JEWISH GRAVES DESECRATED IN
[FILL IN WITH EUROPEAN CITY]
What would the international reaction to this news be? Actually, we don't need to do much asking. We know that the story would be prominently carried by the world's major news outlets, such as this, this or this.
This defies all logic, since much more relevant human rights violations take place on a daily basis elsewhere in the world. Recently, for instance, Uganda's Lord's Resistance Army killed three adults who were guarding a school, and then proceeded to kidnap a classroomful of students. These children will be reeducated and turned into guerrilla fighters, as is the LRA's horrible practice. Yet we don't learn about this from the same sources that give detailed information on Jewish grave desecrations.
Of course, this is a disingenuous analysis. News agencies and newspapers are businesses and, as such, they tend to pay greater attention to events that are closely followed by their audiences. And, as the saying goes, Jews are news. They are --to put it crudely-- a much more "interesting" people than dark skinned ethnic groups in remote parts of the globe.
But what if the Jews were the ones desecrating graves? Would it be widely reported on? In principle, it would have to. Jews are news, both when they're victims and when they're victimizers.
But nope. You won't learn from an International Herald Tribune headline that today, in the West Bank town of Hebron, a group of Jews vandalized an Islamic cemetery. As the Jerusalem Post reports:
Some 100 settlers waited at the Federman Farm outpost on the outskirts of Kiryat Arba late Sunday night for the IDF soldiers they fear will evacuate the site for the second time in 24 hours.
Close to 1 a.m. on Sunday, soldiers, border policemen and police surprised the two families who lived at the outpost, located within the settlement's municipal boundaries, down a hillside from one of the main roads.
They quickly evacuated the families and destroyed the two homes; one belonged to the family of well-known far-right activist Noam Federman, and the other to the family of the singer Sinai Tor.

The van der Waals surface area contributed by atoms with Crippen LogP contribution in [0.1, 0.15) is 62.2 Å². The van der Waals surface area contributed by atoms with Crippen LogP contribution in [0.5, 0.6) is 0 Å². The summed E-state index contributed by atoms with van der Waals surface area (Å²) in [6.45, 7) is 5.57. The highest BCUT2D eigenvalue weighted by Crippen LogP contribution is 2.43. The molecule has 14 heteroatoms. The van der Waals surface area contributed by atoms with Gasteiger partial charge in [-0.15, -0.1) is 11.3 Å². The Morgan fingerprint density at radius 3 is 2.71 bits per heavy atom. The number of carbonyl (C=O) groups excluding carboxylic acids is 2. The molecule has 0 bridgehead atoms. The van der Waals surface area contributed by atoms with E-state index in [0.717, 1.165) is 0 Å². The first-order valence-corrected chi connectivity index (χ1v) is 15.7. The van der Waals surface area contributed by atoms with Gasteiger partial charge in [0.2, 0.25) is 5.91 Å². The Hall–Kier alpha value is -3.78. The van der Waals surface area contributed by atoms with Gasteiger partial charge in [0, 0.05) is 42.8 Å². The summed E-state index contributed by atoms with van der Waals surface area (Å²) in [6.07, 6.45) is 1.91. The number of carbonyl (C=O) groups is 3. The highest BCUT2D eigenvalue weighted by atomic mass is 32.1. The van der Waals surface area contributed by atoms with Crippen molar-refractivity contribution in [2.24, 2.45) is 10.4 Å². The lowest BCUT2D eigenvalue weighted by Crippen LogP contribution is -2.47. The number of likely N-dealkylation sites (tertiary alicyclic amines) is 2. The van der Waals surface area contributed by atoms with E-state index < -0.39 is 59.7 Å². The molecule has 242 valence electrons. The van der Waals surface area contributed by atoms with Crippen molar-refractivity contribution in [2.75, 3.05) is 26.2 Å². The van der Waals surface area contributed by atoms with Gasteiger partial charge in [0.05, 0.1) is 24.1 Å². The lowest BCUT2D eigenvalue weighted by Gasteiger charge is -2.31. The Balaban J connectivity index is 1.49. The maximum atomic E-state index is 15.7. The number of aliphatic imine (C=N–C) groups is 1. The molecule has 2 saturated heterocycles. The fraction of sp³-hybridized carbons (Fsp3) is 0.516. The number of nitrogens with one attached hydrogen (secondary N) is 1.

By evening, as soldiers and border policemen stood on the hill above, activists had built a small, white one-room structure at the site and set up a generator.
Sunday morning's evacuation sparked an immediate protest by activists, who slashed the tires of Palestinian cars and vandalized a Muslim cemetery in nearby Hebron.
Here's a picture of the vandalized graves:
Why won't we learn about how these members of a people who has had its own graves desecrated for the past 20 centuries are now vandalizing other people's cemeteries? It would be a most interesting story!
The answer seems to be that the Jewish people is given the benefit of the doubt to an extent that would be the envy of any other people. When French teens desecrate a grave, it is assumed something's wrong with the French nation. When Jewish teens desecrate a grave, it is somehow forbidden to think it has anything to do with their Jewishness, and it is assumed it's just a few loonies acting on their own.
Are they? The short answer is no. Although the Israeli state ostensibly condemns their actions, they're given green light to do most of their vandalism, much in the same way as Czarist Russia allowed the pogroms while prosecuting a few perpetrators once the brutality was over. Also, the Israeli state heavily subsidizes the Jewish grave desecrators, giving them cheap housing and providing them with services. In fact it was the State that encouraged them to settle in the West Bank in the first place.
Yet none of this is given the prominence it would deserve by the world press. Double standards anyone?
UPDATE: I was wrong in claiming that the IHT didn't publish this story. It did here, as one of our readers pointed out in a comment to this post.
The IHT is a thick newspaper, and I suspect the story was deeply buried in the inner pages, if printed at all. Unfortunately, the IHT doesn't give its virtual readers free access to the print version (or at least I haven't been able to access it; if someone knows how, please tell me); other, less glorious newspapers, like Buenos Aires' Clarín, do offer readers that possibility, and I was thus able to compare the prominence given in the cover to terrorist attacks against Jews and against others (see here). But in this case, I wasn't talking about prominence; I claimed that the event wasn't reported at all by the IHT, and the statement was flatly inaccurate. Making a point is important, but sticking to the truth is much more important still.